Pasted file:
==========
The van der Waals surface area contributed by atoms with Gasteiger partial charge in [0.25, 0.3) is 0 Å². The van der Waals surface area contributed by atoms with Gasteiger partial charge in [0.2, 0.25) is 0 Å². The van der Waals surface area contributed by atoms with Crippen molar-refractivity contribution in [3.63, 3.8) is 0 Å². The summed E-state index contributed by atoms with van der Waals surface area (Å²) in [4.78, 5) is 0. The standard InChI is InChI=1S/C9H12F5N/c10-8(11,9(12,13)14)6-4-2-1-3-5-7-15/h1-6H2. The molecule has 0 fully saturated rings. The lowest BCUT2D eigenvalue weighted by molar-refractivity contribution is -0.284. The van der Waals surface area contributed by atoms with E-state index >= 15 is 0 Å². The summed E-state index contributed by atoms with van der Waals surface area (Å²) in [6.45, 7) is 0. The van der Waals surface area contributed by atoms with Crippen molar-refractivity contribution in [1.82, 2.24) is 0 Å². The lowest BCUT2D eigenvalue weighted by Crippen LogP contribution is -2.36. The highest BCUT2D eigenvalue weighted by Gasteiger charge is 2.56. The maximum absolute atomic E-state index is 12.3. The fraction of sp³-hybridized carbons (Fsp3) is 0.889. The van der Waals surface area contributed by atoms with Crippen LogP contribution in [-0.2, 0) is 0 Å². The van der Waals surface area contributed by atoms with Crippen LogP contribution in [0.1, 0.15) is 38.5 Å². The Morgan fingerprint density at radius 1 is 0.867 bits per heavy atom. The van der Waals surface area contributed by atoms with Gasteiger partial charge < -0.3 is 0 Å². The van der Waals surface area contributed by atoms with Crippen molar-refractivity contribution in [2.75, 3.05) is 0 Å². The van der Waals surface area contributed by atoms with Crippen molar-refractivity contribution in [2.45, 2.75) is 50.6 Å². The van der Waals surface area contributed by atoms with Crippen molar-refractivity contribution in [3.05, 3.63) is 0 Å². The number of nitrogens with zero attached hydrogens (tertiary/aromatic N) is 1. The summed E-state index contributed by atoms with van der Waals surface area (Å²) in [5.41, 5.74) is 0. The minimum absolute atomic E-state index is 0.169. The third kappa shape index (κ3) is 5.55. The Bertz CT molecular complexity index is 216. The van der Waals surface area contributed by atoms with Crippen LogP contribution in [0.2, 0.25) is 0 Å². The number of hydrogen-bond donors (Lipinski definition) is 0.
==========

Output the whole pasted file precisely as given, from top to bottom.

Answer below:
The van der Waals surface area contributed by atoms with Gasteiger partial charge in [0.25, 0.3) is 0 Å². The van der Waals surface area contributed by atoms with Gasteiger partial charge in [0.2, 0.25) is 0 Å². The van der Waals surface area contributed by atoms with Crippen molar-refractivity contribution in [3.63, 3.8) is 0 Å². The summed E-state index contributed by atoms with van der Waals surface area (Å²) in [4.78, 5) is 0. The standard InChI is InChI=1S/C9H12F5N/c10-8(11,9(12,13)14)6-4-2-1-3-5-7-15/h1-6H2. The molecule has 0 fully saturated rings. The lowest BCUT2D eigenvalue weighted by molar-refractivity contribution is -0.284. The van der Waals surface area contributed by atoms with E-state index >= 15 is 0 Å². The summed E-state index contributed by atoms with van der Waals surface area (Å²) in [6.45, 7) is 0. The van der Waals surface area contributed by atoms with Crippen molar-refractivity contribution in [1.82, 2.24) is 0 Å². The lowest BCUT2D eigenvalue weighted by Crippen LogP contribution is -2.36. The highest BCUT2D eigenvalue weighted by Gasteiger charge is 2.56. The maximum absolute atomic E-state index is 12.3. The fraction of sp³-hybridized carbons (Fsp3) is 0.889. The van der Waals surface area contributed by atoms with Crippen LogP contribution in [-0.2, 0) is 0 Å². The van der Waals surface area contributed by atoms with Crippen LogP contribution in [0.1, 0.15) is 38.5 Å². The Morgan fingerprint density at radius 1 is 0.867 bits per heavy atom. The van der Waals surface area contributed by atoms with Gasteiger partial charge < -0.3 is 0 Å². The van der Waals surface area contributed by atoms with Crippen molar-refractivity contribution in [2.75, 3.05) is 0 Å². The van der Waals surface area contributed by atoms with Crippen molar-refractivity contribution in [2.45, 2.75) is 50.6 Å². The van der Waals surface area contributed by atoms with Crippen molar-refractivity contribution in [3.05, 3.63) is 0 Å². The number of nitrogens with zero attached hydrogens (tertiary/aromatic N) is 1. The summed E-state index contributed by atoms with van der Waals surface area (Å²) in [5.41, 5.74) is 0. The minimum absolute atomic E-state index is 0.169. The third kappa shape index (κ3) is 5.55. The Bertz CT molecular complexity index is 216. The van der Waals surface area contributed by atoms with Crippen LogP contribution in [0.2, 0.25) is 0 Å². The number of hydrogen-bond donors (Lipinski definition) is 0.